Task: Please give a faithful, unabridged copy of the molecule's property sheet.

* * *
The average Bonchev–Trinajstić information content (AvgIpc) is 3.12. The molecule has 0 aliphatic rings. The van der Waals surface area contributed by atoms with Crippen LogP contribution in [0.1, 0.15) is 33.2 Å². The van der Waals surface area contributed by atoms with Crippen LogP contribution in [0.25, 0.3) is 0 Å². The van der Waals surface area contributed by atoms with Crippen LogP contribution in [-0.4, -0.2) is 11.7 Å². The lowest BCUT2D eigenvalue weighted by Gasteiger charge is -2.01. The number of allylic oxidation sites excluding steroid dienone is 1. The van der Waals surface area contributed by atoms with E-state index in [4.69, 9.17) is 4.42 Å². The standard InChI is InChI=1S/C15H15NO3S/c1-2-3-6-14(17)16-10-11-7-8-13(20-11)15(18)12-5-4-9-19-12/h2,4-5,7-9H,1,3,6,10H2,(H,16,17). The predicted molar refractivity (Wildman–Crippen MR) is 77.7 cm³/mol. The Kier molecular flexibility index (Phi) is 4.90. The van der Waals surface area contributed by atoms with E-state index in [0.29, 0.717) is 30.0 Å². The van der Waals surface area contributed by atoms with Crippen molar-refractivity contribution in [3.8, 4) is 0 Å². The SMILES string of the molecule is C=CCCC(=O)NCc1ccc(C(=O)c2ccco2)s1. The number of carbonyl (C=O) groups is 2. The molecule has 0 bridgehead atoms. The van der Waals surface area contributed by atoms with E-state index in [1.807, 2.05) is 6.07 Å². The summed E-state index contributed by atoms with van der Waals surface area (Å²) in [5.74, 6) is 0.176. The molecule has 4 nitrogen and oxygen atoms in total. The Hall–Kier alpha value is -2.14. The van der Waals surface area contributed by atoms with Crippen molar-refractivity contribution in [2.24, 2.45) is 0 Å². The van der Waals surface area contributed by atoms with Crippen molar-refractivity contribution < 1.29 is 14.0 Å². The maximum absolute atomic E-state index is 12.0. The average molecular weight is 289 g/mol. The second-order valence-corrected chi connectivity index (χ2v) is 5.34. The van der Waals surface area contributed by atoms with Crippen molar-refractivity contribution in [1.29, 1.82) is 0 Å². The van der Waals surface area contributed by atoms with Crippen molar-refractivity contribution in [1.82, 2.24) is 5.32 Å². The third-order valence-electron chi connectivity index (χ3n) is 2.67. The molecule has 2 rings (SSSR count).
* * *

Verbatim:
The average Bonchev–Trinajstić information content (AvgIpc) is 3.12. The molecule has 0 aliphatic rings. The van der Waals surface area contributed by atoms with Crippen LogP contribution in [0.1, 0.15) is 33.2 Å². The van der Waals surface area contributed by atoms with Crippen LogP contribution in [0.25, 0.3) is 0 Å². The van der Waals surface area contributed by atoms with Crippen LogP contribution in [-0.4, -0.2) is 11.7 Å². The lowest BCUT2D eigenvalue weighted by Gasteiger charge is -2.01. The number of allylic oxidation sites excluding steroid dienone is 1. The van der Waals surface area contributed by atoms with E-state index in [4.69, 9.17) is 4.42 Å². The standard InChI is InChI=1S/C15H15NO3S/c1-2-3-6-14(17)16-10-11-7-8-13(20-11)15(18)12-5-4-9-19-12/h2,4-5,7-9H,1,3,6,10H2,(H,16,17). The predicted molar refractivity (Wildman–Crippen MR) is 77.7 cm³/mol. The Kier molecular flexibility index (Phi) is 4.90. The van der Waals surface area contributed by atoms with E-state index in [0.29, 0.717) is 30.0 Å². The van der Waals surface area contributed by atoms with Crippen molar-refractivity contribution in [3.8, 4) is 0 Å². The SMILES string of the molecule is C=CCCC(=O)NCc1ccc(C(=O)c2ccco2)s1. The number of carbonyl (C=O) groups is 2. The molecule has 0 bridgehead atoms. The van der Waals surface area contributed by atoms with E-state index in [1.807, 2.05) is 6.07 Å². The summed E-state index contributed by atoms with van der Waals surface area (Å²) in [5.74, 6) is 0.176. The molecule has 4 nitrogen and oxygen atoms in total. The Hall–Kier alpha value is -2.14. The van der Waals surface area contributed by atoms with Crippen molar-refractivity contribution in [2.24, 2.45) is 0 Å². The van der Waals surface area contributed by atoms with Crippen molar-refractivity contribution < 1.29 is 14.0 Å². The maximum absolute atomic E-state index is 12.0. The average molecular weight is 289 g/mol. The second-order valence-corrected chi connectivity index (χ2v) is 5.34. The van der Waals surface area contributed by atoms with Crippen molar-refractivity contribution in [1.29, 1.82) is 0 Å². The van der Waals surface area contributed by atoms with Crippen molar-refractivity contribution in [1.82, 2.24) is 5.32 Å². The third-order valence-electron chi connectivity index (χ3n) is 2.67. The molecule has 2 rings (SSSR count).